Norfolk Southern has entered into a settlement agreement (PDF) with the Department of Labor (DOL) and the Teamster’s Railway Union regarding the February 2023 train derailment near East Palestine, Ohio. The derailment led to the burning of hazardous chemicals, including vinyl chloride, benzene, and isobutylene, and the evacuation of 2,000 residents. Concerned about the risk of explosion, responders initiated a controlled venting and burning of more than 115,500 gallons of vinyl chloride, which led to concerns about potential health effects reported by residents and responders.
The settlement requires Norfolk Southern to implement a medical surveillance program for affected employees who worked at the derailment site, provide 40 hours of training on hazardous waste operations and emergency response to union employees, create a training program on lessons learned from the derailment, and pay OSHA fines amounting to more than $49,000 for four safety and health violations. The agency cited the company for deficient emergency response planning, not requiring cleanup workers to wear chemical resistant footwear, allowing employees to pour cement on potentially contaminated soil without wearing respirators, and not training workers about hazardous chemicals.
“This agreement will improve the safety and health controls in place for Norfolk Southern employees who responded and help educate the rail operator’s employees on the lessons learned so they are prepared should another emergency occur,” said Howard Eberts, director of the OSHA area office in Cleveland.
More information is available from a DOL news release.
NIOSH Returns to Conventional Processing of Respirator Approvals
NIOSH’s Respirator Approval Program will no longer prioritize respirator approval applications by type of respirator as it did during the COVID-19 public health emergency, the agency announced in July. During the public health emergency, which expired on May 11, NIOSH prioritized applications for air-purifying particulate filtering respirators due to increased demand and decreased supply. As the agency returns to conventional operations, the supply and availability of respirators of this type has “increased significantly,” NIOSH explains in a letter to manufacturers from its National Personal Protective Technology Laboratory.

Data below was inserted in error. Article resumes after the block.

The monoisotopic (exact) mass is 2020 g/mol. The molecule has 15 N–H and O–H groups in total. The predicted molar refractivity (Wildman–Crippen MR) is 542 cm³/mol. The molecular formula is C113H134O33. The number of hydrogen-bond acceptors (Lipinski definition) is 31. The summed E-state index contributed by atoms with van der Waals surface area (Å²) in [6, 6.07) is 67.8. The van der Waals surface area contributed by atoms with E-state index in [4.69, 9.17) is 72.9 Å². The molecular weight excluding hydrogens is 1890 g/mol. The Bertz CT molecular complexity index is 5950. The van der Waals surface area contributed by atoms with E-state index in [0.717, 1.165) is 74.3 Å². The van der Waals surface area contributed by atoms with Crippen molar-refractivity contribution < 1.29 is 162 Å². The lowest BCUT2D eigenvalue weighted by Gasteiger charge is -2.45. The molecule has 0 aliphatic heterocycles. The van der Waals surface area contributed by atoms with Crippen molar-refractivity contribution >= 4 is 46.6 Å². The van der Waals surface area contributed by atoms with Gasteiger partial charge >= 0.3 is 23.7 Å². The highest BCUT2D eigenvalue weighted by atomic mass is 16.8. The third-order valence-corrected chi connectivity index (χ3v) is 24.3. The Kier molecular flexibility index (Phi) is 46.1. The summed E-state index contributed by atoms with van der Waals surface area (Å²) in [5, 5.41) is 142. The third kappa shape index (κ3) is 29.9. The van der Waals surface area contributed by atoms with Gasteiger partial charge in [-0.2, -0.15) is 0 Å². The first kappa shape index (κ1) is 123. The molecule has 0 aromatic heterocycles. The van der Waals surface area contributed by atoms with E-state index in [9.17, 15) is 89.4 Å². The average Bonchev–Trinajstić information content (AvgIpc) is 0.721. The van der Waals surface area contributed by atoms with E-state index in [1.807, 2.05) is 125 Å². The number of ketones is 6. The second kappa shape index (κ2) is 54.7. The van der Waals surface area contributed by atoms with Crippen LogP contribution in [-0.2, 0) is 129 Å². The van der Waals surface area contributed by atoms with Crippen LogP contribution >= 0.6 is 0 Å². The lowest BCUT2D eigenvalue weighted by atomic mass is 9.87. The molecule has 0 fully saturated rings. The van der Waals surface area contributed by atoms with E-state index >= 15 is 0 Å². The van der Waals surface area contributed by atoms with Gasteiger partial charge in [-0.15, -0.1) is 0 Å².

NIOSH will review respirator approval applications in the following order: new applications submitted by approval holders or applications for an extension of approval for any type of respiratory protection; first applications submitted by new respirator applicants; and applications resubmitted by new respirator applicants after a prior denial by NIOSH.
The agency’s website provides further details about application processing for NIOSH’s Respirator Approval Program.
EPA Proposes Lower Dust-Lead Hazard and Clearance Levels
EPA has announced a proposed rule that would lower its dust-lead hazard standards (DLHS) and dust-lead clearance levels (DLCL). Risk assessors use the DLHS to determine whether dust-lead hazards are present in homes and childcare facilities built before lead paint was banned in 1978. The DLCL are used to determine the effectiveness of abatement activities.
According to EPA, the proposed rule would lower the DLHS to “any reportable level greater than zero.” The current DLHS, which went into effect in January 2020, are 10 µg/ft2 for floors and 100 µg/ft2 for windowsills. The proposal would also lower the DLCL from 10 µg/ft2 to 3 µg/ft2 for floors, from 100 µg/ft2 to 20 µg/ft2 for windowsills, and from 400 µg/ft2 to 25 µg/ft2 for window troughs. The new DLCL levels are believed to be the lowest that can be reliably achieved, according to the agency.
The DLHS and DLCL are usually set at the same levels. In 2021, the Ninth Circuit Court of Appeals held that the DLHS must be based only on health factors, while the DLCL must consider safety, effectiveness, and reliability.
EPA estimates that the proposed rule, if finalized, would reduce the lead exposures of approximately 250,000 to 500,000 children under the age of six per year. For more information, read the announcement on the EPA website.
California Issues Alert for Valley Fever
In August, the California Department of Public Health (CDPH) warned of a potential increased risk of Valley Fever across the state. Valley Fever, or coccidioidomycosis, is a respiratory disease caused by inhaling spores of the Coccidioides fungus, which lives in the soil in the Southwestern United States and in parts of Central and South America. CDPH states that cases of Valley Fever typically increase in the summers following rainy winters.
Valley Fever has similar symptoms to COVID-19, including cough, fever, shortness of breath, and headache, according to CDC. Infected people may also develop a rash on their upper body or legs and experience muscle aches or joint pain. Symptoms may appear between one and three weeks following inhalation of Coccidioides spores and can last more than a month.
People who work outdoors, especially those who dig soil, have increased risk of exposure to Coccidioides. CDPH recommends staying indoors on windy, dusty days and closing windows and doors. Wetting soil before digging can help prevent exposure.
For more information on Valley Fever, visit the websites of CDPH, CDC, the Arizona Department of Health Services, and the Valley Fever Center for Excellence.